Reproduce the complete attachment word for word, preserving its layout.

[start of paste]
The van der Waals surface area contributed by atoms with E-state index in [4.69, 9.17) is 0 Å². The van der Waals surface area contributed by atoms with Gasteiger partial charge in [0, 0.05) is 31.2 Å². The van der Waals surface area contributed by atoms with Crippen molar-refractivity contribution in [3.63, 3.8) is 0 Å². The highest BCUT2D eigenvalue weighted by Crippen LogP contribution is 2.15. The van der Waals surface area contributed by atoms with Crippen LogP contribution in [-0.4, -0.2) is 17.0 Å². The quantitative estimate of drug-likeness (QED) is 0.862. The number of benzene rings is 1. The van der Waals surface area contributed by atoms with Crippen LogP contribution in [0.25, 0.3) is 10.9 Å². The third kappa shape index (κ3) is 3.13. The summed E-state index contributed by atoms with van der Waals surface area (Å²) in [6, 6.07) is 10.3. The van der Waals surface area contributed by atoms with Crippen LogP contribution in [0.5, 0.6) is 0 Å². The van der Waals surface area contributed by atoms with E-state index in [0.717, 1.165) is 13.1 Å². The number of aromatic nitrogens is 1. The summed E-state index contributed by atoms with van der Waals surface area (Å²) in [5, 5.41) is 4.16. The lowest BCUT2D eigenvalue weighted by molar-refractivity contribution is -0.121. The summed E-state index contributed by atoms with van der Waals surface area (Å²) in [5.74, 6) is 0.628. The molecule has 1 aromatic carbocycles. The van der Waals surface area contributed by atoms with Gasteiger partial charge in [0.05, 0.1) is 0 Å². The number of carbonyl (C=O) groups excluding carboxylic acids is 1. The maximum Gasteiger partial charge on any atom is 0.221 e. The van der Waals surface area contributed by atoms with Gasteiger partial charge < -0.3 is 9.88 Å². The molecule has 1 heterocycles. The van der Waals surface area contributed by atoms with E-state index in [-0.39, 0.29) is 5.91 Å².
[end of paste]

The van der Waals surface area contributed by atoms with E-state index in [4.69, 9.17) is 0 Å². The van der Waals surface area contributed by atoms with Gasteiger partial charge in [0, 0.05) is 31.2 Å². The van der Waals surface area contributed by atoms with Crippen molar-refractivity contribution in [3.63, 3.8) is 0 Å². The highest BCUT2D eigenvalue weighted by Crippen LogP contribution is 2.15. The van der Waals surface area contributed by atoms with Crippen LogP contribution in [-0.4, -0.2) is 17.0 Å². The quantitative estimate of drug-likeness (QED) is 0.862. The number of benzene rings is 1. The van der Waals surface area contributed by atoms with Crippen LogP contribution in [0.25, 0.3) is 10.9 Å². The third kappa shape index (κ3) is 3.13. The summed E-state index contributed by atoms with van der Waals surface area (Å²) in [6, 6.07) is 10.3. The van der Waals surface area contributed by atoms with Crippen LogP contribution in [0.5, 0.6) is 0 Å². The van der Waals surface area contributed by atoms with E-state index in [0.717, 1.165) is 13.1 Å². The number of aromatic nitrogens is 1. The summed E-state index contributed by atoms with van der Waals surface area (Å²) in [5, 5.41) is 4.16. The lowest BCUT2D eigenvalue weighted by molar-refractivity contribution is -0.121. The summed E-state index contributed by atoms with van der Waals surface area (Å²) in [5.74, 6) is 0.628. The molecule has 1 aromatic carbocycles. The van der Waals surface area contributed by atoms with Gasteiger partial charge in [0.05, 0.1) is 0 Å². The number of carbonyl (C=O) groups excluding carboxylic acids is 1. The maximum Gasteiger partial charge on any atom is 0.221 e. The van der Waals surface area contributed by atoms with Gasteiger partial charge < -0.3 is 9.88 Å². The molecule has 1 heterocycles. The van der Waals surface area contributed by atoms with E-state index in [-0.39, 0.29) is 5.91 Å².